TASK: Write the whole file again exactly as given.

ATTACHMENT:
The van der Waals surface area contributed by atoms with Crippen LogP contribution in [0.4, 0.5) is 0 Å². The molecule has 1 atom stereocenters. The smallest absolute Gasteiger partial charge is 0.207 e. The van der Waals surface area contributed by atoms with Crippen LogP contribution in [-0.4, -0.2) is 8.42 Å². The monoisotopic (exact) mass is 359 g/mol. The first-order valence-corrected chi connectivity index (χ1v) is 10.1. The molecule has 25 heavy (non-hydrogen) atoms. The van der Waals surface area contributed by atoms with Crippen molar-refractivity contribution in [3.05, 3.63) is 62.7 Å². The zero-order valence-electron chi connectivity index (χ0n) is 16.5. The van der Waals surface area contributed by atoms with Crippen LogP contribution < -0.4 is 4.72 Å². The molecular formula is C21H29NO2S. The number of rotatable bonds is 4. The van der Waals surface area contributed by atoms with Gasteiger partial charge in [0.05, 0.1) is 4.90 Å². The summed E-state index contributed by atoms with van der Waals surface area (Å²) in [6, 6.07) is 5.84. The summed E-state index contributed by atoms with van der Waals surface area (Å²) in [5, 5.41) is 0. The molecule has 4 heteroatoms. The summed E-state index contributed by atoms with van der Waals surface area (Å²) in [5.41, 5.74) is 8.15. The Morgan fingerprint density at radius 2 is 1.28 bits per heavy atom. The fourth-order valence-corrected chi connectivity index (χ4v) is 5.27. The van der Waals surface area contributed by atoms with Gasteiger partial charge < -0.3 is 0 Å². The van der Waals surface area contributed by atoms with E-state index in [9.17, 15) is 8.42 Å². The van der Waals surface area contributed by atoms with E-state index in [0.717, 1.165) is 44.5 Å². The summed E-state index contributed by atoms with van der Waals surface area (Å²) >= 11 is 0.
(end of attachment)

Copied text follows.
The van der Waals surface area contributed by atoms with Crippen LogP contribution in [0.4, 0.5) is 0 Å². The molecule has 1 atom stereocenters. The smallest absolute Gasteiger partial charge is 0.207 e. The van der Waals surface area contributed by atoms with Crippen LogP contribution in [-0.4, -0.2) is 8.42 Å². The monoisotopic (exact) mass is 359 g/mol. The first-order valence-corrected chi connectivity index (χ1v) is 10.1. The molecule has 25 heavy (non-hydrogen) atoms. The van der Waals surface area contributed by atoms with Crippen molar-refractivity contribution in [3.05, 3.63) is 62.7 Å². The zero-order valence-electron chi connectivity index (χ0n) is 16.5. The van der Waals surface area contributed by atoms with Crippen LogP contribution < -0.4 is 4.72 Å². The molecular formula is C21H29NO2S. The number of rotatable bonds is 4. The van der Waals surface area contributed by atoms with Gasteiger partial charge in [0.05, 0.1) is 4.90 Å². The summed E-state index contributed by atoms with van der Waals surface area (Å²) in [6, 6.07) is 5.84. The summed E-state index contributed by atoms with van der Waals surface area (Å²) in [5, 5.41) is 0. The molecule has 4 heteroatoms. The summed E-state index contributed by atoms with van der Waals surface area (Å²) in [5.41, 5.74) is 8.15. The Morgan fingerprint density at radius 2 is 1.28 bits per heavy atom. The fourth-order valence-corrected chi connectivity index (χ4v) is 5.27. The van der Waals surface area contributed by atoms with Gasteiger partial charge < -0.3 is 0 Å². The van der Waals surface area contributed by atoms with E-state index in [9.17, 15) is 8.42 Å². The van der Waals surface area contributed by atoms with E-state index in [0.717, 1.165) is 44.5 Å². The summed E-state index contributed by atoms with van der Waals surface area (Å²) >= 11 is 0.